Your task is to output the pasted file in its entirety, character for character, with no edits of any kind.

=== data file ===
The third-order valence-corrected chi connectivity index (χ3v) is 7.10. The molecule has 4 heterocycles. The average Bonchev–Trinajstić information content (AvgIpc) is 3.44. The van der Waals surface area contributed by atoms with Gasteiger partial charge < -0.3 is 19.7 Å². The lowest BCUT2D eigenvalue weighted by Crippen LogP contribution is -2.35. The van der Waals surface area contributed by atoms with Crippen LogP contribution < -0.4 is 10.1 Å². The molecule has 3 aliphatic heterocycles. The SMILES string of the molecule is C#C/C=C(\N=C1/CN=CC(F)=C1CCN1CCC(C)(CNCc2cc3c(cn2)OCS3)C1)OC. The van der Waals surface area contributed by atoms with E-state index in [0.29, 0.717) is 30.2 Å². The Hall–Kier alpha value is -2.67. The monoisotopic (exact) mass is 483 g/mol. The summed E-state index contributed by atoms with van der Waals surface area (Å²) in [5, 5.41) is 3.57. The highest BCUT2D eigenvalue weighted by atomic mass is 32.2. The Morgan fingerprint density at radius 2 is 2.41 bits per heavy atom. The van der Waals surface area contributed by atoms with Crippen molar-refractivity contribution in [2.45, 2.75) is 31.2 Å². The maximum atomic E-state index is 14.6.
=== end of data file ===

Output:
The third-order valence-corrected chi connectivity index (χ3v) is 7.10. The molecule has 4 heterocycles. The average Bonchev–Trinajstić information content (AvgIpc) is 3.44. The van der Waals surface area contributed by atoms with Gasteiger partial charge < -0.3 is 19.7 Å². The lowest BCUT2D eigenvalue weighted by Crippen LogP contribution is -2.35. The van der Waals surface area contributed by atoms with Crippen LogP contribution < -0.4 is 10.1 Å². The molecule has 3 aliphatic heterocycles. The SMILES string of the molecule is C#C/C=C(\N=C1/CN=CC(F)=C1CCN1CCC(C)(CNCc2cc3c(cn2)OCS3)C1)OC. The van der Waals surface area contributed by atoms with E-state index in [0.29, 0.717) is 30.2 Å². The Hall–Kier alpha value is -2.67. The monoisotopic (exact) mass is 483 g/mol. The summed E-state index contributed by atoms with van der Waals surface area (Å²) in [5, 5.41) is 3.57. The highest BCUT2D eigenvalue weighted by atomic mass is 32.2. The Morgan fingerprint density at radius 2 is 2.41 bits per heavy atom. The van der Waals surface area contributed by atoms with Crippen molar-refractivity contribution in [2.45, 2.75) is 31.2 Å². The maximum atomic E-state index is 14.6.